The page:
In Space as on Earth

A thoughtful reflection on religion in Star Trek. While Humans aren’t depicted as participating in any form of organized religion (there is a reference to a Christmas party here, a nod to monotheism there), the series also includes a distrust of science and technology, regularly depicting mad scientists, societies over-dependent on technology, etc.) that insists there is more to humanity than science and logic and knowledge can satisfy.

20130712-004039.jpgThere are plenty of episodes in the long franchise history in which some figure appears as divine savior, only to be rebuffed, but if is this is anti-religion, then so is the Hebraic prophets’ rejection of idols. “Star Trek” certainly doesn’t affirm the Christian assertion of Christ as savior, yet these words from Gaudium et Spes are as trenchant in space as they are on earth. “All the endeavors of technology, though useful in the extreme, cannot calm our anxiety; for prolongation of biological life is unable to satisfy that desire for higher life which is inescapably lodged in our breasts” (no. 18). Human beings were seekers long before we entered space, and “Star Trek”’s ongoing search for new worlds suggests that the struggle for a life beyond evil remains the final frontier. —America Magazine.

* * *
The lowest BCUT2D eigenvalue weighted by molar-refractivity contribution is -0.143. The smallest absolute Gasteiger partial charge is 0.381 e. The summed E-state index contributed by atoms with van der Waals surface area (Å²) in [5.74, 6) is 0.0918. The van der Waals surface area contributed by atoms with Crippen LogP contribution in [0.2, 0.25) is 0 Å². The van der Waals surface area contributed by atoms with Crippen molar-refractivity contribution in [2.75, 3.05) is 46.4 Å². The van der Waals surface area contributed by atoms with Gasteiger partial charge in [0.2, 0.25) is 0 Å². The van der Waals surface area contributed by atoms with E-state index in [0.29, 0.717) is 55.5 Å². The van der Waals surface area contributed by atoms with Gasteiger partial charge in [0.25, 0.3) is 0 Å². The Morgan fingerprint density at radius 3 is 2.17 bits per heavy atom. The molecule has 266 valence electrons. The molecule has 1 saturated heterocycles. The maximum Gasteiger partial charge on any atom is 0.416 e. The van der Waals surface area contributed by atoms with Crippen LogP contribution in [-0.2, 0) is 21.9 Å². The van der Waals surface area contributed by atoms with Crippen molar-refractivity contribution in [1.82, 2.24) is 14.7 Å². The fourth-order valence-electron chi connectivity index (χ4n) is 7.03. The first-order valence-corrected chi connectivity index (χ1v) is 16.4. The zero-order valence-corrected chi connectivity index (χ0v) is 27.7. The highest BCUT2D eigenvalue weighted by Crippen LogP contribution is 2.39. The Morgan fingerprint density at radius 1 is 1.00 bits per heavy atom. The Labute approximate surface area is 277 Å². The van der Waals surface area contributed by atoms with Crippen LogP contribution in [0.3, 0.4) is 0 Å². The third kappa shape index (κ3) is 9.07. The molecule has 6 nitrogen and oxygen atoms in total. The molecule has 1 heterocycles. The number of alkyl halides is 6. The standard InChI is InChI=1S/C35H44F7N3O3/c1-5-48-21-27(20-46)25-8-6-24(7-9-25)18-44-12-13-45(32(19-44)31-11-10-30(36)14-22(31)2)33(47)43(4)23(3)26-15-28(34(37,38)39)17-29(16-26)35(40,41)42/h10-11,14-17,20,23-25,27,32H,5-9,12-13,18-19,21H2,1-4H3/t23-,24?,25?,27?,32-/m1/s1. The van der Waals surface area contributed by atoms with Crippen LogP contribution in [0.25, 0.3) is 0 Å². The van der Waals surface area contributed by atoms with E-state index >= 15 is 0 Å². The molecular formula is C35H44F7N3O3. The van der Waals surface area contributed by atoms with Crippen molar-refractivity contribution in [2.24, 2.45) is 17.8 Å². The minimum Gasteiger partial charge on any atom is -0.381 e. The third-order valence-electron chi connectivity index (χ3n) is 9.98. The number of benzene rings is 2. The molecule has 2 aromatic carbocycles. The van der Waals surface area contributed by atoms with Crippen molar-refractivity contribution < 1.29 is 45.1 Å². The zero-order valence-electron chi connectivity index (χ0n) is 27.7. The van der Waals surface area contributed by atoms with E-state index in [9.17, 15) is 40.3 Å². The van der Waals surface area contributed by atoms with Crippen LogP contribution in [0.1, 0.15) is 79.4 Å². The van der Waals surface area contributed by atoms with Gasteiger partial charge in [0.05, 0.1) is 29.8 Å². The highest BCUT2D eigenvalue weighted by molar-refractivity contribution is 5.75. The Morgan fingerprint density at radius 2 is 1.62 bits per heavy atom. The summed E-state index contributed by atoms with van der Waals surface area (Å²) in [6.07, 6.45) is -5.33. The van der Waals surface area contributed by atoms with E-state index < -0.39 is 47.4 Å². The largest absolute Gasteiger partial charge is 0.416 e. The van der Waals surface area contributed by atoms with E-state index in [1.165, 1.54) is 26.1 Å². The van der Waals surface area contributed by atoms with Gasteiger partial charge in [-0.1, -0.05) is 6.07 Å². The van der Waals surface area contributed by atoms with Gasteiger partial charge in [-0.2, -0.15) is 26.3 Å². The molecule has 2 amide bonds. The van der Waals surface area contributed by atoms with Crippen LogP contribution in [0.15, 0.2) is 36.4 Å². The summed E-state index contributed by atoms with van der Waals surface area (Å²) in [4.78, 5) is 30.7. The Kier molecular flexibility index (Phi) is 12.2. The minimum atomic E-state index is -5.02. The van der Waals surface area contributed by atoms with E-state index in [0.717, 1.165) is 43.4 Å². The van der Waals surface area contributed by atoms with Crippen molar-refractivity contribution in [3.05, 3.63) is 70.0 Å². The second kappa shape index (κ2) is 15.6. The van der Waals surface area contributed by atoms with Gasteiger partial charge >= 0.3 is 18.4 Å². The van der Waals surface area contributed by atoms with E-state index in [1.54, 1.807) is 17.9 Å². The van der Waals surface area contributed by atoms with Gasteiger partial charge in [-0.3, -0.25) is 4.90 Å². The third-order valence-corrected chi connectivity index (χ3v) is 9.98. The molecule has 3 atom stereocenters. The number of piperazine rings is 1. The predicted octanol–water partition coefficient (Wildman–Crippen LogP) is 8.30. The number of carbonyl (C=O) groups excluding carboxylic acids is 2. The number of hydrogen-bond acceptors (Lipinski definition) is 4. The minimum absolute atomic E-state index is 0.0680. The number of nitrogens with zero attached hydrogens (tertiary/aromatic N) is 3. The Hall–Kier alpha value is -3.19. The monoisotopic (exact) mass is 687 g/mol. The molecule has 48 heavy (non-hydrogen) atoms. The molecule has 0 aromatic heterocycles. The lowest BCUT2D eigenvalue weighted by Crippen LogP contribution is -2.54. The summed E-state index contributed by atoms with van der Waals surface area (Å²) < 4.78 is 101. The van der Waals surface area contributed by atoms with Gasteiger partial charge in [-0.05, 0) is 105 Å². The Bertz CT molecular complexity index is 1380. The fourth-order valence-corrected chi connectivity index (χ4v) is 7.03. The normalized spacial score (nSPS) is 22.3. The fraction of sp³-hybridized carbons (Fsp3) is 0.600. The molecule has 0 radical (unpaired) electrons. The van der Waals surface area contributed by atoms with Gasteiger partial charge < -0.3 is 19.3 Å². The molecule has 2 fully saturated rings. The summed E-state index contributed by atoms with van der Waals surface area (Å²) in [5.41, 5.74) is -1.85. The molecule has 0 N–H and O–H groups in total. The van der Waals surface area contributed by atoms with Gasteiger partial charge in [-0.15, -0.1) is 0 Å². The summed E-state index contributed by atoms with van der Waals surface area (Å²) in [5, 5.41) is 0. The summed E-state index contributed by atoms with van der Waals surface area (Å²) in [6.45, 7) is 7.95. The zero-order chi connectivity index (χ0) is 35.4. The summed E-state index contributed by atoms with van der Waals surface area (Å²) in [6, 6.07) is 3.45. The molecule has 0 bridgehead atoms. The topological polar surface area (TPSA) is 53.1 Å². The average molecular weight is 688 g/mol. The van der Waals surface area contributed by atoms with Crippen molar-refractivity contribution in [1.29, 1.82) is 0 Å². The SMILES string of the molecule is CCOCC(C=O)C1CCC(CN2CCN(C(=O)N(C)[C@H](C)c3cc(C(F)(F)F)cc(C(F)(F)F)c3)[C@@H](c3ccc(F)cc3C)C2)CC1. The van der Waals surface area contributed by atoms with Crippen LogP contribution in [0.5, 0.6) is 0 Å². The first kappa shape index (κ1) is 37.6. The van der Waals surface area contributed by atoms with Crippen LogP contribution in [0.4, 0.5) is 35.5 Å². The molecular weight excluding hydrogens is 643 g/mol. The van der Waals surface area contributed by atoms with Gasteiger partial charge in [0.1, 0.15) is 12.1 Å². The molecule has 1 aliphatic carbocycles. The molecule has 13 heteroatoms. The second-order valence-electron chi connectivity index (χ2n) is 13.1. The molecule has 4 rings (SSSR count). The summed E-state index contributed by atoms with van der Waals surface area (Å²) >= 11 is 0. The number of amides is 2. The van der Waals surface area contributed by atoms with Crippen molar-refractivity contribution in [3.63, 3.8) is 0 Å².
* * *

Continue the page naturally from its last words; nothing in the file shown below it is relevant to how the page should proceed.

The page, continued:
4 thoughts on “In Space as on Earth

    • Yes, but only in the very last scene. That was something happening on another planet, rather than a depiction of 23rd century Earth culture, so I would still consider that just a nod.

      There is also a chapel on the original series Enterprise, where if I remember correctly we see a crew member kneeling after her husband has been killed.

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